One of the first things I did when the call came a few years ago to change up my practice was to set up a permanent altar to my ancestors. This has been an important, deeply changing practice for me, but it most certainly hasn't been without glitches.
As children, some of us are keenly sensitive to the dark, taboo subjects that exist within our families. Some are kept carefully and blissfully ignorant at least until such a time as our elders deem us old enough to be able to handle the shit that stains their pasts. I fall somewhere in the middle, aware that there were certain horrible facets of my family history but somewhat sheltered from hearing the knitty-gritty details of it all. I was kept far away from certain members of my family (though even that didn't protect me) and told just enough about why we had no contact with these people to make me wary if ever they should try to enter my life.
Now one of those people is preparing to die. In fact, he may be dead already. I'm not likely to know exactly when the event occurs because, you see, he is my maternal grandfather and, in this witch's ever so humble opinion, a complete fucking bastard. He is the man who held a gun to my grandmother's head while my very young mother watched. He is the reason that my mom grew up thinking it was normal to have a ladder outside your bedroom window to escape if Daddy ever came home. I had heard these stories as a child and have learned even harder truths about my mother's childhood since her death in 2001.
In a way, I can't wait to add his mug to my altar because it means he's dead and will never hurt anyone again.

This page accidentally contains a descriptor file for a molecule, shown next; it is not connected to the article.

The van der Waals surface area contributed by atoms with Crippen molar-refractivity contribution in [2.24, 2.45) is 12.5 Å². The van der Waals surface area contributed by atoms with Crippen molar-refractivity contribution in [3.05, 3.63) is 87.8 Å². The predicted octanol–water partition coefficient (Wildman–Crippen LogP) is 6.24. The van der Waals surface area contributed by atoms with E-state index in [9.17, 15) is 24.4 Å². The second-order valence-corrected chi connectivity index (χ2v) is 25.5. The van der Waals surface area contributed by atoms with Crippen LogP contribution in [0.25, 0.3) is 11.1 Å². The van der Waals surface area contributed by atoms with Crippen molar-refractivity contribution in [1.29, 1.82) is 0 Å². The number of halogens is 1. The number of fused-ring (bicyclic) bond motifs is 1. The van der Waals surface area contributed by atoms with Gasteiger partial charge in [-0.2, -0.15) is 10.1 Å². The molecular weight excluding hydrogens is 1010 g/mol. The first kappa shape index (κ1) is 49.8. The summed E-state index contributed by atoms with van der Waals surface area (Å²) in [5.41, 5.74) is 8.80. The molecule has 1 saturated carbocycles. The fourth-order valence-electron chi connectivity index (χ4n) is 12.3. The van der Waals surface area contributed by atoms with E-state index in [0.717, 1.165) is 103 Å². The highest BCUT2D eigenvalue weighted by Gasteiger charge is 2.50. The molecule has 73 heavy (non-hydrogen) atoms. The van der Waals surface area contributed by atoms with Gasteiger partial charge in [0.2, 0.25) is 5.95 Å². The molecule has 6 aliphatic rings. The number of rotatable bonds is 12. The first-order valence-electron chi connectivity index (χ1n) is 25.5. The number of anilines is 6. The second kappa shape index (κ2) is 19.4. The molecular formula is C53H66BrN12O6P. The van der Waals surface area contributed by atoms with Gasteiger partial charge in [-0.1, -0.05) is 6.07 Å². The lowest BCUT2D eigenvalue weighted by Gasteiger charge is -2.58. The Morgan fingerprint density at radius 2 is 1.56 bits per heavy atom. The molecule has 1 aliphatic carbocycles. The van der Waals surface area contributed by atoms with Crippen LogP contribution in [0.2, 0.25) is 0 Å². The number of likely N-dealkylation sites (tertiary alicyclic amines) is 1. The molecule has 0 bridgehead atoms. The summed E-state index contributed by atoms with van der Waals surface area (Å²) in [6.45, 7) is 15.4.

On the other hand, I'll admit to some reluctance in "revering" his ass. He never hurt me. In fact, I only ever remember meeting him once. After my grandmother divorced him (in an era when divorce was unheard of and quite frowned upon), he remarried and almost completely severed all ties with his children. As far as I know, he only ever called when he needed money. My mother, despite being quite young when my grandma kicked his ass to the curb, was traumatized enough by her interactions with him that she had absolutely no desire to introduce him into my life. (Thanks, Mom!) Still, my love for my mom, my grandma, and other deceased members of my family make me feel the sting of disloyalty at honoring him in any way.
So I had to decide whether it was really appropriate to exclude good ole Grandad from the ancestor worship that I take so very seriously. In some cultures, only those relatives who were considered morally just and upright citizens are venerated after their death while in others the dead are all equal in their ability to create mischief or luck regardless of who or what they were in life so all are equally represented after death. Which way was I to go?
I decided to sit down and have a talk with Grandma and Mom to see what they had to say. In the end, it was decided that the old man's blood runs through my veins, and it is better to remember those whose lives we would wish not to emulate in order to learn from them than to whitewash a family's history and reject any lessons that have or could be learned from it. Besides, as Grandma pointed out, Hungarians believe that the dead can haunt this world for the first year after their death and so must be placated. We wouldn't want Grandad causin' trouble 'round here, now would we? Forgiveness may be something I will have to work at, but work I will. I will set a space for my douchebag of a grandfather and remind myself that my blue eyes, so beloved by my grandmother, come from him. I will remind myself that the man went through a war and was probably afflicted by PTSD in a time before it was recognized and that this probably affected his behavior. I refuse to make everything love and light, peace and joy with this man, but I won't dwell on the hate or feel guilty for placing the only picture I have of him, my grandparents' wedding picture, on my ancestors altar. It must be done.